Originally Posted by Robin Huber
A suggestion to all: gratuitous correcting of each others' grammar or spelling says more about you than the person being corrected. And what it says is not necessarily flattering. Focusing comments on the substance, not the form, of the argument elevates the level of discourse here. I admire and respect the rules of English as much as anyone, but this is a forum, not a literary magazine.
Touchy, touchy. "Methinks thou dost protest too much." The length of your response betrayed more than a little insecurity.
I make typos and misspellings, too. My aim was instructive, not to embarrass you. And funereal is a great choice of words.
But you assume that that was all I focused on and didn't give due consideration to your well-thought-through remarks in that post.
It's just that we simply don't see eye-to-eye on 100% of things.
A lot of posters who have basically "flamed" me in their replies, I believe, are engaged in some "Wishful Thinking."
Believe me, I'd love it if I was able to delude myself into thinking that Steve Jobs won't gradually drain the Apple personal computer well until he has a convincing and data-backed argument for the Board of Directors, large shareholders, institutional investors, The Street and large Apple personal computer customers (who buy Apple personal computers in the thousands, and Apple gives them careful "care and feeding") for discontinuing Apple's personal computer line.
I've read so much about Jobs that I have a handle on some of his less-positive habits, actions and beliefs.
It took me a loooooooong time to finally (and reluctantly) conclude that Steve Jobs will slowly, almost unnoticeably, drain Apple's personal computer line until a consensus exists that it should be discontinued from Apple's product lines.
I gave him the benefit of the doubt for a long time until it became impossible to do so any longer.
The evidence just kept adding up, and it would be foolish to ignore it, or plug your ears and whistle your favorite tune.
• This year, 2010, Apple's annual Worldwide Developers Conference which always gives out ADA awards (Apple Design Awards) in key categories, will have no categories for the Mac or OS X apps. All ADA awards will be given to iPhone OS apps only. Plus, the apps eligible will have to be Apple-approved and for sale on the App Store. (I don't remember ever seeing a Mac app on Apple's App Store.)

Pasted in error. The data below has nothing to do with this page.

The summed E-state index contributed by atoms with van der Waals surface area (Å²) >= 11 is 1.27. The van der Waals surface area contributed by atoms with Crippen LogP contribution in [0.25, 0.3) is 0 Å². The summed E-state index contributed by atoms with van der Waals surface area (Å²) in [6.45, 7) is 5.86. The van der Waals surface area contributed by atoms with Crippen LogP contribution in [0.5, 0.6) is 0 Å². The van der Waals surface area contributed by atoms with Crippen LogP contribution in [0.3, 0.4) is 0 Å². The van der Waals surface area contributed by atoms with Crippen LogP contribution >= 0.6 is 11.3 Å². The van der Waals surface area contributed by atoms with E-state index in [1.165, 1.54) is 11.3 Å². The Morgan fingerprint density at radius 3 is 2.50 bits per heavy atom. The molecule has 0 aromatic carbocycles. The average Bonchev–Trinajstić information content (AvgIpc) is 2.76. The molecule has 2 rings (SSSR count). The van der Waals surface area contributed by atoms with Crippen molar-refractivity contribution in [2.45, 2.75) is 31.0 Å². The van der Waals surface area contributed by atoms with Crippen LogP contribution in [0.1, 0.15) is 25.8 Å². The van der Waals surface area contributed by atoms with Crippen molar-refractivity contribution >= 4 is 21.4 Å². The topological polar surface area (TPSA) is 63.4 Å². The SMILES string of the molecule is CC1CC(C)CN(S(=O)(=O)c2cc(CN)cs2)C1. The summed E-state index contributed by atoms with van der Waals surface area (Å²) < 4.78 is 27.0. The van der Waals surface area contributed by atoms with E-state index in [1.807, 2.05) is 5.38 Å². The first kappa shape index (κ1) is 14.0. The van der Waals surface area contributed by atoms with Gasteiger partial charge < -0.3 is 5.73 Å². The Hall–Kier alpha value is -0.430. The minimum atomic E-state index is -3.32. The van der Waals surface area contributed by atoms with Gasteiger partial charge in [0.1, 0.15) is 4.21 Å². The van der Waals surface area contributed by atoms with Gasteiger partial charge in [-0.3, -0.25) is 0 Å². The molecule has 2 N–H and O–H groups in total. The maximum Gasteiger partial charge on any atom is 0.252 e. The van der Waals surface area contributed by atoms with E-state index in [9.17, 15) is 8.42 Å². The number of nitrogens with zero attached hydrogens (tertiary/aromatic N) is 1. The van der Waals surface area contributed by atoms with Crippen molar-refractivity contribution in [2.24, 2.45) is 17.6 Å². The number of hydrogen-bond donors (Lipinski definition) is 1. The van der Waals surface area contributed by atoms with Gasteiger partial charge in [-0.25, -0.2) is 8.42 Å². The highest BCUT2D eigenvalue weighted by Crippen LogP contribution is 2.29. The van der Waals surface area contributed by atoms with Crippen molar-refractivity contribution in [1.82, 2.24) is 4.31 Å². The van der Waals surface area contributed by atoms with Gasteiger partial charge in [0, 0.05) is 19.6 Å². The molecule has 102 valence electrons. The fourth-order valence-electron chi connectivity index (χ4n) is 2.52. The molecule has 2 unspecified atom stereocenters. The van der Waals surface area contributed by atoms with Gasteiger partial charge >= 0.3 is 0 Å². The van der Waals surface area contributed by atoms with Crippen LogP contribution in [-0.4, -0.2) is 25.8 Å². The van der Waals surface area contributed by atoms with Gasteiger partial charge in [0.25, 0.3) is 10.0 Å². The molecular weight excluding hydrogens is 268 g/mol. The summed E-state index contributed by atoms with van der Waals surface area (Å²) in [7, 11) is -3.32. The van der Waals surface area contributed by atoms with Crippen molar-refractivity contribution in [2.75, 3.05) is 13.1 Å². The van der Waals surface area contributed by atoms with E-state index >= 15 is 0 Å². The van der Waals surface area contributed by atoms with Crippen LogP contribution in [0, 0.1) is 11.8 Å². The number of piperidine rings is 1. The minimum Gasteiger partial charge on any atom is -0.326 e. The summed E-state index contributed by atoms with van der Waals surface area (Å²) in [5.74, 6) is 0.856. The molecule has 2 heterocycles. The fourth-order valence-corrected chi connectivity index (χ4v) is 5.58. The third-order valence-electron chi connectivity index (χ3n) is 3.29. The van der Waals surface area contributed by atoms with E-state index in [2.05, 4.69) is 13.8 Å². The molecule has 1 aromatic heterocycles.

• The focus on Apple mobile devices, software and development tools will come at the expense of the Mac and its OS. If the Mac were on the "marquee," it would detract attention from Apple's intended focus on mobile devices running iPhone OS, and Apple doesn't want to do that. (Detain the Mac at the entrance because his ID badge looks faked.)
• At the iPad introduction keynote, Steve Jobs said, "Apple is now the largest mobile device company in the world." So that's what Apple is now. They changed their name from "Apple Computer, Inc." to "Apple, Inc." and is now a mobile device company.
• At a Goldman Sachs technology conference address, Apple's Chief Operating Officer, Tim Cook (you know, the guy who did such a stellar job running Apple during Steve Jobs' leave of absence) said, "Apple is a mobile device company now."
• Steve Jobs wrote in an email (that he probably didn't want spread all over the Internet) the following: "traditional PC folks feel like their world is slipping away. It is."
Does this tell you anything? Does it offer even a scintilla of support for what I'm saying?
• The most recent figures show that Apple is selling 200,000 iPads a week -- about twice as many Macs it sells per week. Further, Apple sells about 246,000 iPhone 3GS's a week. So Apple sells about 4 1/2 x as many iPads and iPhones as Macs -- oh, and then there's the iPod.
• Apple makes money on the sale of a Mac at the time the transaction takes place, and that's about the extent of it. Some Mac buyers do buy a few Apple-made Mac software apps. But long after the product purchase transaction, iPod owners send a steady stream of revenue
to Apple as they buy songs, TV shows, movies, apps, games and other content off the iTunes Store.